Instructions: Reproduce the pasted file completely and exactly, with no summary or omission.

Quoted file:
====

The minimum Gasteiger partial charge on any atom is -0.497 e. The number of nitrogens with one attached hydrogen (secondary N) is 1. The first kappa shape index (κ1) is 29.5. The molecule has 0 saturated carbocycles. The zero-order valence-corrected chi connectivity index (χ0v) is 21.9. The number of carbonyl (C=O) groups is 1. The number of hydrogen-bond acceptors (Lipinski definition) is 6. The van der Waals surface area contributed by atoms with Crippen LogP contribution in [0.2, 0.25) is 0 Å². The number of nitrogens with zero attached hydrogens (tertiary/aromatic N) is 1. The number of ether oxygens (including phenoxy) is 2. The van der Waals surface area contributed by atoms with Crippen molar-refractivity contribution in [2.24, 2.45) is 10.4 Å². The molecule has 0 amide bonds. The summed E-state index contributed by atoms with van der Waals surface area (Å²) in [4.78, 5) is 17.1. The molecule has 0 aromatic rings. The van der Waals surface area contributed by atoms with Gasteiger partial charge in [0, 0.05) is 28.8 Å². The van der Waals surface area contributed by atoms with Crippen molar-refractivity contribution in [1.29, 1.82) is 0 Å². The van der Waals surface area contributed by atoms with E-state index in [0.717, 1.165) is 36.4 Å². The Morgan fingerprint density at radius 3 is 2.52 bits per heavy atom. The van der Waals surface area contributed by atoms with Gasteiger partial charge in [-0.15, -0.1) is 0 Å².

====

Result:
The minimum Gasteiger partial charge on any atom is -0.497 e. The number of nitrogens with one attached hydrogen (secondary N) is 1. The first kappa shape index (κ1) is 29.5. The molecule has 0 saturated carbocycles. The zero-order valence-corrected chi connectivity index (χ0v) is 21.9. The number of carbonyl (C=O) groups is 1. The number of hydrogen-bond acceptors (Lipinski definition) is 6. The van der Waals surface area contributed by atoms with Crippen LogP contribution in [0.2, 0.25) is 0 Å². The number of nitrogens with zero attached hydrogens (tertiary/aromatic N) is 1. The number of ether oxygens (including phenoxy) is 2. The van der Waals surface area contributed by atoms with Crippen molar-refractivity contribution in [2.24, 2.45) is 10.4 Å². The molecule has 0 amide bonds. The summed E-state index contributed by atoms with van der Waals surface area (Å²) in [4.78, 5) is 17.1. The molecule has 0 aromatic rings. The van der Waals surface area contributed by atoms with Gasteiger partial charge in [0, 0.05) is 28.8 Å². The van der Waals surface area contributed by atoms with Crippen molar-refractivity contribution in [1.29, 1.82) is 0 Å². The van der Waals surface area contributed by atoms with E-state index in [0.717, 1.165) is 36.4 Å². The Morgan fingerprint density at radius 3 is 2.52 bits per heavy atom. The van der Waals surface area contributed by atoms with Gasteiger partial charge in [-0.15, -0.1) is 0 Å².